Ubuntu – Need instructions on how to create wpa_supplicant.conf and add fast_reauth=0 to it


Like many other natty users on a university/academic network, I'm experiencing annoying frequent disconnects/hangs/delays.

See, for instance here.

I would like to learn how to add fast_reauth=0 to the wpa_supplicant.conf file.

This file, it seems, does not exist by default, and needs to be manually created first: README

You will need to make a configuration
file, e.g. /etc/wpa_supplicant.conf,
with network configuration for the
networks you are going to use.

Further, I installed wpa_gui which probably needs to be launched with parameters, else it's pretty blank…

What I'm hoping for is this:

That creating a wpa_supplicant.conf file with fast_reauth=0 in it, saving it to the relevant path, will work and make my uni wireless (more or even completely) stable.

I read mixed reviews about wicd (as an alternative to the network manager).

Also note that on my basic wlan at home (with bog-standard wpa encryption) the connection is stable.


Best Answer

  • Switching to another driver is very unlikely to solve your problems but as always this is an opinion. I've had too many people complain at me to make definitive statements...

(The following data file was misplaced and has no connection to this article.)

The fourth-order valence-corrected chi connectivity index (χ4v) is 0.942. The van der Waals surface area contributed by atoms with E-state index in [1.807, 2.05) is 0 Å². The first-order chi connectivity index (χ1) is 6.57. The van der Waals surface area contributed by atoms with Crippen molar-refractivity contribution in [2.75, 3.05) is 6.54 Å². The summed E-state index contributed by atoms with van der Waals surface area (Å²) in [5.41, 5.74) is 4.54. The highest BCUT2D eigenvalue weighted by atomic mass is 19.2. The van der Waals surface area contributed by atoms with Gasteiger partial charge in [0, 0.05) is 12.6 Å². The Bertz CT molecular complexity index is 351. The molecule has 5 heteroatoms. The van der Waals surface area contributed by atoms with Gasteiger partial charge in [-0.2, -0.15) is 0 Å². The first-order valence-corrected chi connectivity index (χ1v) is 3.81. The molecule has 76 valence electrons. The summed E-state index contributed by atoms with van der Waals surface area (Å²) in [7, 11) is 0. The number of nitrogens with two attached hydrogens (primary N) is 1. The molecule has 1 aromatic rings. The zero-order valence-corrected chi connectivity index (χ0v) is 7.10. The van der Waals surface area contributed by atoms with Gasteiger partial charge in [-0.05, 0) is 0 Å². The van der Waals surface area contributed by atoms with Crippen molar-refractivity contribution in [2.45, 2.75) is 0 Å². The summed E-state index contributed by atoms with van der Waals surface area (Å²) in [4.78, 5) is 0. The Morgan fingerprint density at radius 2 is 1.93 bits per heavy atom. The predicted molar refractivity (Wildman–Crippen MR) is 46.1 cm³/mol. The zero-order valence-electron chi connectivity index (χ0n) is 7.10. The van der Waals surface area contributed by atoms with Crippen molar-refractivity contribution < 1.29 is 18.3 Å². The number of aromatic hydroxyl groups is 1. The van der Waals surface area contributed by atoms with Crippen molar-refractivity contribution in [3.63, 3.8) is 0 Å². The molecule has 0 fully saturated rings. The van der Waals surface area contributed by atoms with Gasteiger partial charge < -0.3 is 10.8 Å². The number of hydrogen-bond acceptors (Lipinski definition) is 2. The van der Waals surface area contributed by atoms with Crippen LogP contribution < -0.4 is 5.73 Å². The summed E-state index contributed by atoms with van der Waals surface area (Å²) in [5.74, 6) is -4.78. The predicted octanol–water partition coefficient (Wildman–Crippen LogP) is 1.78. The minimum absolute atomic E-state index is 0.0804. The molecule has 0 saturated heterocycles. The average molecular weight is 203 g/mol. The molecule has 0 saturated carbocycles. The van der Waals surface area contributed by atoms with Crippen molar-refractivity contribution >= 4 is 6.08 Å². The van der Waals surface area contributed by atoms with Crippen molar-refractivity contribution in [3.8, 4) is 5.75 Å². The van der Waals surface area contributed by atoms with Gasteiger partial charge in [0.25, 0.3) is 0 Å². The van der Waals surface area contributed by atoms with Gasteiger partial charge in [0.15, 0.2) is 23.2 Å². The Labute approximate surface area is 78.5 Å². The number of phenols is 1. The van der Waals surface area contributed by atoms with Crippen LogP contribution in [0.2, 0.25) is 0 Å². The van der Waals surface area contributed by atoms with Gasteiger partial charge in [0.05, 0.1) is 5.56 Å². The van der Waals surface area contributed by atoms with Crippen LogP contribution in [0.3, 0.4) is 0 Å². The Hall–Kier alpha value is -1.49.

The previous comment about a Fedora setup applies to Ubuntu too. Here is what fi.epitest.hostap.WPASupplicant.service looks like on Fedora:

    Exec=/usr/sbin/wpa_supplicant -c /etc/wpa_supplicant/wpa_supplicant.conf -B -u -f /var/log/wpa_supplicant.log -P /var/run/wpa_supplicant.pid

    The issue is the time it would take to write a good, clear explanation of how to do what you want is large and worse there are no guarantees that this would even fix your problem (worst case scenario is that things are made worse and a half working install is rendered inoperable). Most likely you will get short/difficult or cookie cutter answers because that's all the time someone else could spare. It's not that you're doing anything wrong - it's that what you are trying to do is only easy for experts. Hopefully someone with more time will help you piece things together...

    As a technical user I really would like to help but it is clear that this is going to take up quite a bit of time but perhaps I'm just slow :-) My advice to you is set a time limit - say "I'm going to spend 45 minutes on this problem in total" and if you find yourself taking even a minute more than that please stop! I hate it when I see new Linux users chew up hours of their life on nasty issues :( Good luck!